What is Matcha, and what are its real science-backed benefits?

Matcha powder and common utensils, including a whisk (chasen) is used to create a uniform consistency. Image in Creative Commons.

Matcha is a green tea powder made from specially grown and processed green tea leaves. It’s traditionally consumed in Japan and East Asia, where it is culturally valuable, but has become internationally cherished for its graceful but distinctive taste.

Matcha is also prepared differently from most teas. Unlike regular green tea, which is steeped, matcha powder is whisked into hot water to create a frothy drink.

Growing from its historical origin, matcha has become a bit of a modern craze. It’s not just tea anymore — matcha latte and other matcha-based drinks are already on many coffeehouse menus, but that’s just the start of it: there’s also matcha chocolate, matcha cakes, cosmetic products, and many more. In addition, matcha is also used in traditional Japanese cooking.

Matcha also has a reputation of being a healthy drink, and while its reputation surpasses the proven benefits, studies are starting to suggest that matcha really has health benefits.

Matcha basics

You could say that matcha is a type of ground green tea — it’s essentially correct, but it’s also missing a lot of what makes matcha… matcha.

The magic starts with Camellia sinensis, a humble shrub. You’d probably pass by without giving it a second thought, but wars were fought over this humble shrub. White tea, yellow tea, green tea, oolong, dark tea, and black tea are all harvested from this one plant, the differences come from how they are processed (for instance, green tea is processed to prevent oxidation and thus much lighter in color than black tea.).

Tea fields. Image in creative commons.

Matcha also requires a special type of preparation. It starts with green tea leaves, but these are taken from plants that have been shade-grown for three to four weeks. During shaded growth, tea plants produce more theanine and caffeine, which give matcha its distinctive intense taste.

Growers start preparing matcha a few weeks before harvest. Tea bushes are covered to prevent direct sunlight and ensure shade. This slows down growth but encourages the plant to produce more chlorophyll and amino acids, especially theanine. From there on, only the finest buds are handpicked. The leaves are then rolled up before drying.

As the leaves are left to dry, they start to crumble and form what is known as tencha. Tencha is essentially the name for tea leaves used for matcha. Tencha can also be brewed; it produces a pale green, delicate, tea. However, brewing and drinking tencha is traditionally prohibited in the Japanese tea ceremony.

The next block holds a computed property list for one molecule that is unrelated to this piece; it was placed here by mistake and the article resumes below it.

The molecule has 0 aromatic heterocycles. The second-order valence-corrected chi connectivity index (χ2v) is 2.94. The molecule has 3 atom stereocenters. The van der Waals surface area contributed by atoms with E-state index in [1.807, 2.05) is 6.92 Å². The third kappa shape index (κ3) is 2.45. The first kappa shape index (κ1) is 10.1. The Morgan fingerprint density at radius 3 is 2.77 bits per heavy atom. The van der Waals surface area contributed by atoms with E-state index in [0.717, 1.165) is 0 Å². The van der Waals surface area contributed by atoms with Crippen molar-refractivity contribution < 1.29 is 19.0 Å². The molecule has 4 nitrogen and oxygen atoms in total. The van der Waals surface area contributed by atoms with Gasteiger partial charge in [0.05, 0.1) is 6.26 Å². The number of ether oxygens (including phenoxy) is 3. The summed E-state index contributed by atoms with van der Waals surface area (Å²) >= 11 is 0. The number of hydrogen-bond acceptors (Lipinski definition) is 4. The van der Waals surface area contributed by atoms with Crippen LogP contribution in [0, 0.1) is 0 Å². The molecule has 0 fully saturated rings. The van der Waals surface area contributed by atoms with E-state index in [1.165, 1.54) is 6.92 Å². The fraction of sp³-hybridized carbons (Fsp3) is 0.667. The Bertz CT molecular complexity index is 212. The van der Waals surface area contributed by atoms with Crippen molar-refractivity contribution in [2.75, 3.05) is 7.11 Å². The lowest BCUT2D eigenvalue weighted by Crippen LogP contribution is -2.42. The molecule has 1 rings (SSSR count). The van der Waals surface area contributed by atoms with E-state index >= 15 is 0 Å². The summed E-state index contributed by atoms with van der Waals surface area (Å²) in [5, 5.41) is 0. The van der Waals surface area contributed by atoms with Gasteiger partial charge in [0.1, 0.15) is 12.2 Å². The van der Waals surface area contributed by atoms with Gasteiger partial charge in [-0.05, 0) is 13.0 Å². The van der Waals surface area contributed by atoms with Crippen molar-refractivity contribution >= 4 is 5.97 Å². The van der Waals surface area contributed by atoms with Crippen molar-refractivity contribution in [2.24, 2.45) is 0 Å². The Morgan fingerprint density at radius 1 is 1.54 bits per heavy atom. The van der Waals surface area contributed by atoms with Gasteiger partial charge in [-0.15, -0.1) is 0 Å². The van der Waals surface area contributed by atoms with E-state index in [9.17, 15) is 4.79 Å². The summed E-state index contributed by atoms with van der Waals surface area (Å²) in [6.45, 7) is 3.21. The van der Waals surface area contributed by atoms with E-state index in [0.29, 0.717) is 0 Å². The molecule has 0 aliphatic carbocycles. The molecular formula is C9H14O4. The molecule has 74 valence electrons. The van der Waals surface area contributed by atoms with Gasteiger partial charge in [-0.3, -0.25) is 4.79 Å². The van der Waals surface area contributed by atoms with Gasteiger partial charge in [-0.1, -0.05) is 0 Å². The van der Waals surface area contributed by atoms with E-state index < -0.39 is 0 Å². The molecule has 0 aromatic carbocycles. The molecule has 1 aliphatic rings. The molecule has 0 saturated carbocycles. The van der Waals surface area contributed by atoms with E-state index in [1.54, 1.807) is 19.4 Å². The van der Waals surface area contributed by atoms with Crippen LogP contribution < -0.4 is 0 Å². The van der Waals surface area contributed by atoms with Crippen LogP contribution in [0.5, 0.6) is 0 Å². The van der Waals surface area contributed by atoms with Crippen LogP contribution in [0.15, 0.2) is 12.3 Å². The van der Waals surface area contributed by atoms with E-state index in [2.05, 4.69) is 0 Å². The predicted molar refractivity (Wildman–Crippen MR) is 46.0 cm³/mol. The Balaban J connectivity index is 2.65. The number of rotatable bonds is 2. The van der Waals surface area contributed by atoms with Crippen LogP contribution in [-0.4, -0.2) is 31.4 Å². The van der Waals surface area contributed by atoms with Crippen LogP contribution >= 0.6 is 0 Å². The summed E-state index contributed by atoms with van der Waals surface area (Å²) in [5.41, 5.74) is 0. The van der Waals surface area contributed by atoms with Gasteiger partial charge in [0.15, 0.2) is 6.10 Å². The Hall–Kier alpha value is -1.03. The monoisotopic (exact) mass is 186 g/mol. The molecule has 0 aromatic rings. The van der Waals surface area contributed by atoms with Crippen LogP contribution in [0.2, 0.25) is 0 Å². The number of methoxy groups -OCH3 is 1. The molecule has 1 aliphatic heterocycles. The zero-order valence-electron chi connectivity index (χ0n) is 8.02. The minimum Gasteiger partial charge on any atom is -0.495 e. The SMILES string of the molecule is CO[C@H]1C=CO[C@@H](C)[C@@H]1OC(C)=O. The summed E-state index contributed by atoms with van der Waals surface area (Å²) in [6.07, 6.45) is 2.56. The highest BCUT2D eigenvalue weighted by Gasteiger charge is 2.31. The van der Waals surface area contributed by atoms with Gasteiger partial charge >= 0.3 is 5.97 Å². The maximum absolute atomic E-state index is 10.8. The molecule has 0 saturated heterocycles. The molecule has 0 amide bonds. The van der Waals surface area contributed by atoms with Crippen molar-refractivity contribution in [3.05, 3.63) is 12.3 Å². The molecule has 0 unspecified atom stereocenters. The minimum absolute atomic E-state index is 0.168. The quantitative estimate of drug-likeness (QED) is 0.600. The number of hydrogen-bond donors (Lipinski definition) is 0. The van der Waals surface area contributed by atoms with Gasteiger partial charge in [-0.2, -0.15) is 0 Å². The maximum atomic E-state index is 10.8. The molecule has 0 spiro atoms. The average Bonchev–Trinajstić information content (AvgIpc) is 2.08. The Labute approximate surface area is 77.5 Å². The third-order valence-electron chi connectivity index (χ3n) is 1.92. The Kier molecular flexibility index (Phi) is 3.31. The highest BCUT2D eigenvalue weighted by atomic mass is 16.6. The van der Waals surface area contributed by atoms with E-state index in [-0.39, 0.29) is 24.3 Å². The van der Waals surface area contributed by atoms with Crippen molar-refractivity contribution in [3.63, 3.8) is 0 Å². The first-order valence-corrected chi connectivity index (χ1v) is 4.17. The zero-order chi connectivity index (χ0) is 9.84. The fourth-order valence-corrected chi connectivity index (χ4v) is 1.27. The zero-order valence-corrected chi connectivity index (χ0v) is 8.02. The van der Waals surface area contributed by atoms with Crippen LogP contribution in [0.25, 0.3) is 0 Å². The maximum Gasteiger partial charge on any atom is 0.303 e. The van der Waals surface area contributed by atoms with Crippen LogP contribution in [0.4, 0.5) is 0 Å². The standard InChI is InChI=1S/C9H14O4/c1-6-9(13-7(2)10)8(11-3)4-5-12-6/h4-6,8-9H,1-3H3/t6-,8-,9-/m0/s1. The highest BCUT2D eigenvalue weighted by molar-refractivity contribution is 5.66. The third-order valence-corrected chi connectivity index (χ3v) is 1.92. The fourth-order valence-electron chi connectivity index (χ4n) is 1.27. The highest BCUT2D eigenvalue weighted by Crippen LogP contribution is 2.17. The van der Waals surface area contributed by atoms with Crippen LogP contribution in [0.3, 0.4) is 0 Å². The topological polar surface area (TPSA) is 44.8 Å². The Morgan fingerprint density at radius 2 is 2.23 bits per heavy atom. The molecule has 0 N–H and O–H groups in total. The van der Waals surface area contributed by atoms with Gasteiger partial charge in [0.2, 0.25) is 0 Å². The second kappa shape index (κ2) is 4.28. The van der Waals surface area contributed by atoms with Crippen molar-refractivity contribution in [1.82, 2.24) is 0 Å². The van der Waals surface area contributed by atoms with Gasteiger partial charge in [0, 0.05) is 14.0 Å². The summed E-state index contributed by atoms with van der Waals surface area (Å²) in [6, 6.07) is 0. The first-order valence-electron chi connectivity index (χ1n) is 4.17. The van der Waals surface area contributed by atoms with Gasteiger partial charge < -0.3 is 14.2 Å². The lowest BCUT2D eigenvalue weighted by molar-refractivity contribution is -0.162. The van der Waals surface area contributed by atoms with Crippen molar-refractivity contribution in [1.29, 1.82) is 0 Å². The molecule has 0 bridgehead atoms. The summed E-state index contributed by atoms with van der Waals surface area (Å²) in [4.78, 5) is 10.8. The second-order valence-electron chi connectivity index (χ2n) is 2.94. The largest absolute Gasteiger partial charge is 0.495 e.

Next, the tencha is deveined and destemmed, and the remaining mass is ground to a fine, bright green, talc-like powder — matcha. It takes more than an hour to grind 100 grams of tencha into matcha, and then, the powder must be managed with complete care as it can very easily oxidize.

Finely ground matcha powder. Image in creative commons.

Matcha history

As the story goes, a 12th-century Japanese Zen priest studying in China’s Buddhist monasteries came back to Japan with a new way to prepare tea. The priest, called Eisai, had experience in growing, processing, and brewing green tea, but he was using a “beaten tea”. Eisai was able to promote this new way of making tea, incorporating it into a Buddhist ritual.

The preparation method called “tencha” (点茶) involves placing powdered matcha into a bowl, adding hot water, and then whipping it all together. This is still pretty much the matcha preparation method used today, remaining unchanged for almost 1000 years.

Although matcha emerged in Buddhist monasteries in China, it became more popular in Japan — so much so that by the 13th century, it became a status symbol across the country, especially among the warrior class. The samurai, high-ranking warriors whose identity intertwined with Zen Buddhism, adopted matcha as their own. Over the next two centuries, this developed into the Japanese tea ceremony, a ceremonial ritual of preparing and drinking matcha, typically in a traditional tearoom with tatami floor. It remained an important ritual in Japanese culture, spreading to different social classes.

Guests seated to receive tea (print by Yōshū Chikanobu). Note the whisker.

For centuries, matcha remained popular in Japan and some parts of China but didn’t really achieve international popularity until a few decades ago. But in recent years, a growing interest in powdered tea and matcha particularly has fuelled a resurgence of matcha growing.

Modern matcha

Because matcha isn’t steeped like other teas and instead it remains in suspension in the beverage, it can also be used in different types of drinks — like a latte, for instance.

Matcha tastes a bit bitter and has a distinctive leafy flavor. High-quality matcha can also be a bit creamy and even buttery, which make it a very good fit for latte-type drinks. Instead of using coffee, you use matcha, which is essentially concentrated green tea, so it also has a pick me up effect.

Image credits: Jason Leung.

From here on, it was only a matter of time before matcha started making its way to other products, first in Japan and Asia, and then in the other parts of the world. First things like ice cream and boba tea, then cakes and chocolate, and then pretty much everything you can imagine.

Still, matcha is expensive compared to other teas, as producing it is such a complex and delicate process. There are also several grades of matcha quality, and the price can vary dramatically according to this range: